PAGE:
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ORIGINAL ARTICLE
Year : 2020  |  Volume : 33  |  Issue : 2  |  Page : 501-504

Accuracy of ultrasonographic visceral slide test in predicting the presence of intra-abdominal adhesions


1 Department of Obstetrics and Gynecology, Faculty of Medicine, Menoufia University, Menoufia, Egypt
2 Department of Obstetrics and Gynecology, El-Bagour General Hospital, Menoufia, Egypt

Date of Submission02-Dec-2019
Date of Decision16-Jan-2020
Date of Acceptance20-Jan-2020
Date of Web Publication27-Jun-2020

Correspondence Address:
Rehab M Haggag
Menouf, Menoufia
Egypt
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Source of Support: None, Conflict of Interest: None


DOI: 10.4103/mmj.mmj_371_19

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  Abstract 


Objective
The aim was to evaluate whether the visceral slide test was an effective screening test for the prediction of intra-abdominal adhesions.
Background
Intra-abdominal adhesions result in intraoperative and postoperative morbidities; adhesions to the abdominal wall bring bowel and blood vessels close to the sites of laparoscopic entry. Serious injury to the bowel or blood vessels occurs during the insertion of the trocar, and unrecognized injuries can have catastrophic morbidity and mortality. So, the prediction of the presence of adhesions can prevent these complications.
Patients and methods
In this cross-sectional study, a visceral slide test was performed on 151 women who underwent gynecologic surgery and the results of this screening test were correlated with the intraoperative presence of adhesions.
Results
Of the patients67% had risk factors for pelvic infections. Approximately half of them had previous abdominal surgeries (50.3%). The visceral slid test showed a sensitivity of 78.8%, specificity of 95.9%, and a diagnostic accuracy of 90% in predicting the presence of intra-abdominal adhesions.
Conclusion
The visceral slide test is a good, simple, nonexpensive, and noninvasive test for predicting intra-abdominal adhesions.

Keywords: Intra-abdominal adhesions, laparoscopy, open surgery, trocar injury, ultrasound, visceral slide


How to cite this article:
Sanad ZF, Ellakwa HE, Sayyed TM, Solyman AE, Haggag RM. Accuracy of ultrasonographic visceral slide test in predicting the presence of intra-abdominal adhesions. Menoufia Med J 2020;33:501-4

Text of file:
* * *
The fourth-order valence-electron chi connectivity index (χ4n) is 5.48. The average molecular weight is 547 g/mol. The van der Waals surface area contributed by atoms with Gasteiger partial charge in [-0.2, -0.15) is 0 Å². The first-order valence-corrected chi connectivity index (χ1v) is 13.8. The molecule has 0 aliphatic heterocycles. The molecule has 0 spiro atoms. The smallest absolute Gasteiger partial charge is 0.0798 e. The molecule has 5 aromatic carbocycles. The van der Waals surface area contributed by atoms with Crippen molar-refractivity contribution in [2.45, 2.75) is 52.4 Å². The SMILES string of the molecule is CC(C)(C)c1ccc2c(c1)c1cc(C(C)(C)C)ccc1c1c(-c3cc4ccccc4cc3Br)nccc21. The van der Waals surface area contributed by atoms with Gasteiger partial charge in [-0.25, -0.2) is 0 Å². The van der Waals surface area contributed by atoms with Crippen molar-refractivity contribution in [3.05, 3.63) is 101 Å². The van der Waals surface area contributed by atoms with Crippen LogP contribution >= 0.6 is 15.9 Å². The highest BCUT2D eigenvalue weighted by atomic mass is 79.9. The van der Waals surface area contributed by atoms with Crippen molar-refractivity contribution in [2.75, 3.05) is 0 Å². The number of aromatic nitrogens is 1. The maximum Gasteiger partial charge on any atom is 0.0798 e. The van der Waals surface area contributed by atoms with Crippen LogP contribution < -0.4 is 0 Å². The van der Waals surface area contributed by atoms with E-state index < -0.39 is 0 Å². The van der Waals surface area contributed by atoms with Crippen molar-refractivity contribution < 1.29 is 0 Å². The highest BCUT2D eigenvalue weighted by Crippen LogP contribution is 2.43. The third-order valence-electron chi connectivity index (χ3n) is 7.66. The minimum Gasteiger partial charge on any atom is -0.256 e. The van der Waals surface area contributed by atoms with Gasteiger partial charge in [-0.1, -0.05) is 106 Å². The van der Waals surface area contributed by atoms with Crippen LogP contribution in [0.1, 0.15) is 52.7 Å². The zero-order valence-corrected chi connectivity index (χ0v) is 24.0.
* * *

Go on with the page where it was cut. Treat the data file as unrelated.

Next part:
How to cite this URL:
Sanad ZF, Ellakwa HE, Sayyed TM, Solyman AE, Haggag RM. Accuracy of ultrasonographic visceral slide test in predicting the presence of intra-abdominal adhesions. Menoufia Med J [serial online] 2020 [cited 2020 Oct 21];33:501-4. Available from: http://www.mmj.eg.net/text.asp?2020/33/2/501/287789




  Introduction Top


Intra-abdominal adhesions have important clinical and significant economic consequences to patients, surgeons, and the health system. The adhesions that developed in the peritoneal cavity following abdominal or pelvic surgery or after local inflammatory process are normal response to injury of the peritoneal surfaces during surgery, and although adhesions have some beneficial effects, they also cause significant morbidity, including adhesive small bowel obstruction, female infertility, chronic abdominal or pelvic pain, and increased difficulty with subsequent surgery[1].

Intra-abdominal adhesions arise when abnormal scar tissue is formed and connects structures that should be separated from one another. Postoperative adhesions typically occur within the first 5 days after surgery. They arise in ∼90% of people who have undergone major abdominal surgery and in 55–100% of women after gynecologic surgery[2].

Adhesions between the abdominal wall and the viscera developed in ∼25–50% of patients with previous abdominal surgeries. These adhesions to the abdominal wall bring bowel and blood vessels close to sites of laparoscopic entry. During insertion of the Veress needle or trocar, serious injury to the bowel or blood vessels may occur and unrecognized injuries can have catastrophic morbidity and mortality[3].

Strategies to prevent injury during initial trocar insertion include alternative sites of entry such as Palmer's point, open laparoscopy, entry under direct visualization, and direct entry with mini-instruments. However, no one entry technique or instrumentation has reduced injuries according to a recent Cochrane review[4].

The visceral slide test is a simple and reliable test for detecting periumbilical adhesions. This test could be an important tool to assess surgical difficulty before entering the operating room[5].

The aim of the study was to evaluate the accuracy of the visceral slide test in detecting the presence of intra-abdominal adhesions before the surgery to prevent complications related to adhesions.


  Patients and Methods Top


Patients

In this cross-sectional study, we evaluated 151 women who were attending the gynecologic surgery in the Obstetrics and Gynecology Department at Menoufia University Hospital in the period between January and October 2019. The study protocol was approved by the Medical Ethics Committee of the Faculty of Medicine, Menoufia University. Basic demographic data and medical history were taken first. Informed consent was taken from each participant before being enrolled in the study.

The inclusion criteria were: any patient admitted for gynecologic, laparoscopic, or abdominal surgery and with an uterine size of less than 20 weeks of gestation.

The exclusion criterion was: uterine size of more than 20 weeks of gestation.

Methods